• Allow more time for the meeting, since it will take about twice as long compared to a meeting without interpretation. 
  • Do not expect the interpreter to omit part of the conversation, they will interpret everything said by both parties. 
  • Speak directly to the person. Do not address the interpreter – they are there to facilitate the conversation, not to participate in it. 
  • Speak in the first person. Do not use phrases such as: “Ask her/him/them…” 
  • Speak slowly and make reasonable breaks. It is ok to say 2-3 sentences in a row and then let the interpreter render them in the target language. 

Follow the tips above if you are working with interpreters for the first time (even if it is not in an educational setting) and you will see that the process will go smoothly and efficiently.   

Helping Students with Specific Needs 

There is also another very important role of interpreters in the system of education and that is helping students with hearing impairment.  

There are many organizations dealing with this issue and providing support to both schools and students. The National Association of Interpreters in Education, NAIE, is one of them. Their goal is to promote professional excellence in the field and strive to be as helpful as possible to all interested parties. There is an option to become a member against a certain small fee and participate in different trainings, workshops or attend the annual conference of the association.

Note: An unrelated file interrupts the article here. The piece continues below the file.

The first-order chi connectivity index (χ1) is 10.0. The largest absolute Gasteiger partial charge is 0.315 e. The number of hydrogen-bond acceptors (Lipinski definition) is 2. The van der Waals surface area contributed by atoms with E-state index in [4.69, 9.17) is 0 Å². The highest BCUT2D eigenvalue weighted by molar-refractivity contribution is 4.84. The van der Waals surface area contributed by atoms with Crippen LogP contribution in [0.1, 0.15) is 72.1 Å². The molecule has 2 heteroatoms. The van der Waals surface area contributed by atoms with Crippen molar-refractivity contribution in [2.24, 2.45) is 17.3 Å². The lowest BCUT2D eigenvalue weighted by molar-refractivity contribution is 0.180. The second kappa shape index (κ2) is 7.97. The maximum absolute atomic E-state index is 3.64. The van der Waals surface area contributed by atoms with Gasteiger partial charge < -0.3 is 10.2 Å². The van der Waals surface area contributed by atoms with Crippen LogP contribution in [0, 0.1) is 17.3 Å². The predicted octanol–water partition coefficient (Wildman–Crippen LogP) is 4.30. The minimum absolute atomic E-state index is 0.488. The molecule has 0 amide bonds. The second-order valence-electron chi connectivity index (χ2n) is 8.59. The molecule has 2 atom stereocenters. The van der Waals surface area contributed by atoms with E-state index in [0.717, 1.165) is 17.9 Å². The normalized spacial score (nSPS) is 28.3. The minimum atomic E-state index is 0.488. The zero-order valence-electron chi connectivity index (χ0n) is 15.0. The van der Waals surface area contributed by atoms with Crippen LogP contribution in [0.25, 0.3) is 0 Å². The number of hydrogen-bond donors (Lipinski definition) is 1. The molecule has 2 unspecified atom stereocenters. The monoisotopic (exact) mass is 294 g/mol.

All in all, the role of the interpreter is to facilitate the educational process in the school setting. The help can be in two directions: 

  • Facilitate communication between the student(s) and the teacher 
  • Facilitate communication between the student(s) and their classmates 

Usually, there is an Individualized Education Plan prepared for the student that is to be followed. 

The role of the interpreter is to not only convey the words between the participants in the communication process, but they also need to make sure that the goal of the lesson is clear and that all important aspects are properly understood. The interpreter in this case helps fostering social interaction and assists the student with hearing impairment in blending with their classmates.  

The role of the interpreter in this setting is important not only for the educational advancement of the student but also for their personal development. 

Interpreters play a very important role in our society. In addition to the common and well-known business interpretation services, there are many more fields in which translation and interpretation are not only useful but essential and education is one of them. Therefore, if you are wondering whether this profession is for you or if there is a good realization, don’t. Translators and interpreters will always be needed and the developing technology is only assisting them and not replacing the human factor at least in the nearest future.